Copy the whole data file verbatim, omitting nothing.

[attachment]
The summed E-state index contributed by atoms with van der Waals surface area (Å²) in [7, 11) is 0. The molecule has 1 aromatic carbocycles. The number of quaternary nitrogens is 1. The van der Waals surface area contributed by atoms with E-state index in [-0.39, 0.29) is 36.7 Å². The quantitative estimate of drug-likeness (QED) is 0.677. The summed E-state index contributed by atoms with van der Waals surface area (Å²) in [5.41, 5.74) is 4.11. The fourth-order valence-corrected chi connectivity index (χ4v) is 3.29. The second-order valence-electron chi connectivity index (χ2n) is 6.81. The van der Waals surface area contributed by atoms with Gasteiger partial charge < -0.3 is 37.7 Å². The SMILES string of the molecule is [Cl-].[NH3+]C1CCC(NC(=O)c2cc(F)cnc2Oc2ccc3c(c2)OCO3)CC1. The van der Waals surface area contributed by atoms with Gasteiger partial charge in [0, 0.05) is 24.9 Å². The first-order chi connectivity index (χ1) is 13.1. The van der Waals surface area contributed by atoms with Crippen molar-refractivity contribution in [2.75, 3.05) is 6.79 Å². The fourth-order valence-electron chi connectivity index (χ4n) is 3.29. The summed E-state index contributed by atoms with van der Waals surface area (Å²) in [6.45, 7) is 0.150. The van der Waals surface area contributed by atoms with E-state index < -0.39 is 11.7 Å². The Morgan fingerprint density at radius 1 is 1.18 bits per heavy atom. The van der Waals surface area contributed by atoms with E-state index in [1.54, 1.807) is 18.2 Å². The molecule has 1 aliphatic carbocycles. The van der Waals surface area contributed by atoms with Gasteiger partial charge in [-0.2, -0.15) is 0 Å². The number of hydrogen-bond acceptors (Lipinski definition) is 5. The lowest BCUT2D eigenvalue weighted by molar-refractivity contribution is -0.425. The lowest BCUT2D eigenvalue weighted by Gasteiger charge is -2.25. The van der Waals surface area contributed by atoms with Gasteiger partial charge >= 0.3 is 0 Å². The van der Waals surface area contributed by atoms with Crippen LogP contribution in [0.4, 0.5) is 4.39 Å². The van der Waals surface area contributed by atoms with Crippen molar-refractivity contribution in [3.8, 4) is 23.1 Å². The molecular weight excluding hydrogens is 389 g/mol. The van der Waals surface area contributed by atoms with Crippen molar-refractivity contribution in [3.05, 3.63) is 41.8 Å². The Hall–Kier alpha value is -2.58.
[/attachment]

The summed E-state index contributed by atoms with van der Waals surface area (Å²) in [7, 11) is 0. The molecule has 1 aromatic carbocycles. The number of quaternary nitrogens is 1. The van der Waals surface area contributed by atoms with E-state index in [-0.39, 0.29) is 36.7 Å². The quantitative estimate of drug-likeness (QED) is 0.677. The summed E-state index contributed by atoms with van der Waals surface area (Å²) in [5.41, 5.74) is 4.11. The fourth-order valence-corrected chi connectivity index (χ4v) is 3.29. The second-order valence-electron chi connectivity index (χ2n) is 6.81. The van der Waals surface area contributed by atoms with Gasteiger partial charge < -0.3 is 37.7 Å². The SMILES string of the molecule is [Cl-].[NH3+]C1CCC(NC(=O)c2cc(F)cnc2Oc2ccc3c(c2)OCO3)CC1. The van der Waals surface area contributed by atoms with Gasteiger partial charge in [0, 0.05) is 24.9 Å². The first-order chi connectivity index (χ1) is 13.1. The van der Waals surface area contributed by atoms with Crippen molar-refractivity contribution in [2.75, 3.05) is 6.79 Å². The fourth-order valence-electron chi connectivity index (χ4n) is 3.29. The summed E-state index contributed by atoms with van der Waals surface area (Å²) in [6.45, 7) is 0.150. The van der Waals surface area contributed by atoms with E-state index < -0.39 is 11.7 Å². The Morgan fingerprint density at radius 1 is 1.18 bits per heavy atom. The van der Waals surface area contributed by atoms with E-state index in [1.54, 1.807) is 18.2 Å². The molecule has 1 aliphatic carbocycles. The van der Waals surface area contributed by atoms with Gasteiger partial charge in [-0.2, -0.15) is 0 Å². The number of hydrogen-bond acceptors (Lipinski definition) is 5. The lowest BCUT2D eigenvalue weighted by molar-refractivity contribution is -0.425. The lowest BCUT2D eigenvalue weighted by Gasteiger charge is -2.25. The van der Waals surface area contributed by atoms with Gasteiger partial charge >= 0.3 is 0 Å². The van der Waals surface area contributed by atoms with Crippen LogP contribution in [0.4, 0.5) is 4.39 Å². The van der Waals surface area contributed by atoms with Crippen molar-refractivity contribution in [3.8, 4) is 23.1 Å². The molecular weight excluding hydrogens is 389 g/mol. The van der Waals surface area contributed by atoms with Crippen molar-refractivity contribution in [3.05, 3.63) is 41.8 Å². The Hall–Kier alpha value is -2.58.